Fred Wah

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Frederick James Wah, OC, (born January 23, 1939) is a Canadian poet, novelist, scholar and former Canadian Parliamentary Poet Laureate.

Life[edit]

Wah was born in Swift Current, Saskatchewan, but grew up in the interior (West Kootenay) of British Columbia. His Canadian-born father was raised in China, the son of a Chinese father and a Scots-Irish mother.[1][2] Fred Wah's mother was a Swedish-born Canadian who came to Canada at age 6.[3] His diverse ethnic makeup figures significantly in his writings.

Wah studied literature and music at the University of British Columbia. While there, he was a founding editor and contributor to TISH. He later did graduate work at the University of New Mexico in Albuquerque and University at Buffalo, The State University of New York. He has taught at Selkirk College, David Thompson University Centre, and the University of Calgary. Well known for his work on literary journals and small-press, Wah has been a contributing editor to Open Letter since its beginning, involved in the editing of West Coast Line, and with Frank Davey edited the world's first online literary magazine, SwiftCurrent. Wah won the 'Governor General's Award' for his 1985 book "Waiting for Saskatchewan".

Wah retired after 40 years of teaching and lives in Vancouver, British Columbia with his wife Pauline Butling. He remains active writing and performing public readings of his poetry. From 2006 to 2007, he served as the Writer-in-Residence at Simon Fraser University in Burnaby, British Columbia.

On December 20, 2011, Wah was appointed as Canada's Parliamentary Poet Laureate.[4] Mr. Wah is the fifth poet to hold this office. In 2013 he was made an Officer in the Order of Canada.

Education[edit]

Awards[edit]

  • Waiting for Saskatchewan - 1985 (1985 Governor General's Award for poetry)
  • So Far - 1991 (1982 Stephanson Award for Poetry)
  • Diamond Grill - 1996 (Writers Guild of Alberta Howard O'Hagan Prize for Short Fiction)
  • "Faking It" - 2001 (Gabrielle Roy Prize for Criticism (Association for Canadian and Quebec Literatures)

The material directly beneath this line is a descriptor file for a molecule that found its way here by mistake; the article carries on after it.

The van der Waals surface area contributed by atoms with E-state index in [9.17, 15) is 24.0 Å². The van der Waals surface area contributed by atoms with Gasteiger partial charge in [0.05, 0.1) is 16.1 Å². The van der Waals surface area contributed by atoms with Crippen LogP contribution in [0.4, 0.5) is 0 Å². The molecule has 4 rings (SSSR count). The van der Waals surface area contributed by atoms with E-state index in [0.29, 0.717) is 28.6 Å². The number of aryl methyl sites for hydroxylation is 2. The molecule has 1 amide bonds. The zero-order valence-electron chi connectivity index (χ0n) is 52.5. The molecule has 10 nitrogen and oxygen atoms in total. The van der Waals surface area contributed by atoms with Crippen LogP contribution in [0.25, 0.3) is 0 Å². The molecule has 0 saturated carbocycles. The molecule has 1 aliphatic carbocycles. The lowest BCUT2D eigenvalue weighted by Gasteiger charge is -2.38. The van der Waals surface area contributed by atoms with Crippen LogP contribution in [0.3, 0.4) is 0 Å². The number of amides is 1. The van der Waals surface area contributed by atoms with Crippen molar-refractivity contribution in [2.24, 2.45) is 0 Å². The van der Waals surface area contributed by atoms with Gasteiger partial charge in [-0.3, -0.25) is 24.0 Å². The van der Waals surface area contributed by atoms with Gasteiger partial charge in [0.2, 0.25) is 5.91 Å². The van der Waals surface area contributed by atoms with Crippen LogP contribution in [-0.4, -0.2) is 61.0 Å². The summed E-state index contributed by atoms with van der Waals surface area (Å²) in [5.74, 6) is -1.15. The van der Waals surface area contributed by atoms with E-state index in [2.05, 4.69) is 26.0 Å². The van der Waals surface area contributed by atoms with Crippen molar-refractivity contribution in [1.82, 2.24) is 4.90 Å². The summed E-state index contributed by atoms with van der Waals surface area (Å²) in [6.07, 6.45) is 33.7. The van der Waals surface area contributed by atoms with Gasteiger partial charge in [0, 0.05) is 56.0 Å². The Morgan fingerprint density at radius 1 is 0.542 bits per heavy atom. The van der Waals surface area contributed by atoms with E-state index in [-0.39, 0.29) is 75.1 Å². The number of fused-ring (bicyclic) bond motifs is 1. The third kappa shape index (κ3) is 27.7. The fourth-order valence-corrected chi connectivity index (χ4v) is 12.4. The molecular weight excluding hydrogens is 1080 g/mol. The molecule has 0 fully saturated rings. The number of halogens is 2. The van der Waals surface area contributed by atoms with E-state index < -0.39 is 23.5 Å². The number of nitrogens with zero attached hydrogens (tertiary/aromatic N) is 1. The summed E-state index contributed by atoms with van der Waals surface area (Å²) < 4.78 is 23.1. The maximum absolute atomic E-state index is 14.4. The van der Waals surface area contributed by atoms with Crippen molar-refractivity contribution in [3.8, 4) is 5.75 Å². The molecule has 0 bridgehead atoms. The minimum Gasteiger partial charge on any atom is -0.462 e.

• "Is A Door" 2010 (Dorothy Livesay B.C. Book Prize for poetry)

Bibliography[edit]

  • Lardeau (1965)
  • Mountain (1967)
  • Among (1972)
  • Tree (1972)
  • Earth (1974)
  • Pictograms from the Interior of B.C. (1975)
  • Selected Poems: Loki is Buried at Smoky Creek (1980)
  • Owners Manual (1981)
  • Breathin' My Name With a Sigh Talonbooks, 1981, ISBN 9780889221888
  • Grasp The Sparrow's Tail (1982)
  • Waiting for Saskatchewan Turnstone Press Canada, 1985, ISBN 9780888011008
  • The Swift Current Anthology (1986; edited with Frank Davey)
  • Rooftops (1987)
  • Music at the Heart of Thinking (1987)
  • Limestone Lakes Utaniki (1989)
  • So Far (1991)
  • Alley Alley Home Free (1992)
  • Diamond Grill Edmonton: NeWest, 1996; NeWest, 2006, ISBN 9781897126110
  • Faking It: Poetics and Hybridity Critical Writing 1984-1999. NeWest Press, 2000, ISBN 9781896300078
  • Isadora Blue (La Mano Izquierda Impressora, Victoria, 2005)
  • Articulations (Nomados, Vancouver, 2007)
  • Sentenced to Light (2008)
  • is a door Talonbooks, 2009. ISBN 9780889226203

Criticism[edit]

Banting, Pamela. Body Inc.: A Theory of Translation Poetics. Winnipeg: Turnstone Press, 1995.

References[edit]

  1. ^ Jilang Su, Billy K. L. So, Gungwu Wang, John Fitzgerald, Jianli Huang, James K. Chin, Contributors Billy K. L. So, John Fitzgerald (2003). Power and Identity in the Chinese World Order. Hong Kong University Press. p. 323. ISBN 962-209-590-9. 
  2. ^ http://www.ryerson.ca/library/events/asian_heritage/wah.html
  3. ^ Pauline Butling, Susan Rudy (2005). Poets Talk. University of Alberta. p. 143. ISBN 0-88864-431-0. 
  4. ^ http://www.parl.gc.ca/about/parliament/poet/index.asp?Language=E&param=2&id=1#appointment

External links[edit]